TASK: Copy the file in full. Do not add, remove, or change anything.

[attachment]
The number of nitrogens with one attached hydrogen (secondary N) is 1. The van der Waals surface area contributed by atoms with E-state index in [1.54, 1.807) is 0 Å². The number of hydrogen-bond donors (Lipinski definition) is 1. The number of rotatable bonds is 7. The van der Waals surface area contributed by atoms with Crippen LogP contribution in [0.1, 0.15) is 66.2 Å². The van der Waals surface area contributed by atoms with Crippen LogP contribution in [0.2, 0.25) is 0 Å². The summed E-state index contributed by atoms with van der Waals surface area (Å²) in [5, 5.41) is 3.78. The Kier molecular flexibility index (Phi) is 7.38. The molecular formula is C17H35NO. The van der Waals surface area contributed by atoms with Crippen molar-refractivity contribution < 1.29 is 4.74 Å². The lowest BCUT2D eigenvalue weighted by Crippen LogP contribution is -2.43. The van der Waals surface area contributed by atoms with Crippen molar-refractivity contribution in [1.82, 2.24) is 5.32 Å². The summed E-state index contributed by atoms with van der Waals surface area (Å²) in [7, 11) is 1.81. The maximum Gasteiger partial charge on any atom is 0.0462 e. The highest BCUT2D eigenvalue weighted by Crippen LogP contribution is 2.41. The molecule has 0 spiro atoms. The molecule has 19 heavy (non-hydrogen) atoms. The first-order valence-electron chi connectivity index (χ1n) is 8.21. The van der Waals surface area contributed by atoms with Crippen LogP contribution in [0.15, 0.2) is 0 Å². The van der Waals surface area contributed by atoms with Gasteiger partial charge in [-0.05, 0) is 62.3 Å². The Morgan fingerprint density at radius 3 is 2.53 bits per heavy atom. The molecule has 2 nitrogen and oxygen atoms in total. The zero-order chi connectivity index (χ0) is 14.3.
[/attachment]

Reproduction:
The number of nitrogens with one attached hydrogen (secondary N) is 1. The van der Waals surface area contributed by atoms with E-state index in [1.54, 1.807) is 0 Å². The number of hydrogen-bond donors (Lipinski definition) is 1. The number of rotatable bonds is 7. The van der Waals surface area contributed by atoms with Crippen LogP contribution in [0.1, 0.15) is 66.2 Å². The van der Waals surface area contributed by atoms with Crippen LogP contribution in [0.2, 0.25) is 0 Å². The summed E-state index contributed by atoms with van der Waals surface area (Å²) in [5, 5.41) is 3.78. The Kier molecular flexibility index (Phi) is 7.38. The molecular formula is C17H35NO. The van der Waals surface area contributed by atoms with Crippen molar-refractivity contribution < 1.29 is 4.74 Å². The lowest BCUT2D eigenvalue weighted by Crippen LogP contribution is -2.43. The van der Waals surface area contributed by atoms with Crippen molar-refractivity contribution in [1.82, 2.24) is 5.32 Å². The summed E-state index contributed by atoms with van der Waals surface area (Å²) in [7, 11) is 1.81. The maximum Gasteiger partial charge on any atom is 0.0462 e. The highest BCUT2D eigenvalue weighted by Crippen LogP contribution is 2.41. The molecule has 0 spiro atoms. The molecule has 19 heavy (non-hydrogen) atoms. The first-order valence-electron chi connectivity index (χ1n) is 8.21. The van der Waals surface area contributed by atoms with Crippen LogP contribution in [0.15, 0.2) is 0 Å². The van der Waals surface area contributed by atoms with Gasteiger partial charge in [-0.05, 0) is 62.3 Å². The Morgan fingerprint density at radius 3 is 2.53 bits per heavy atom. The molecule has 2 nitrogen and oxygen atoms in total. The zero-order chi connectivity index (χ0) is 14.3.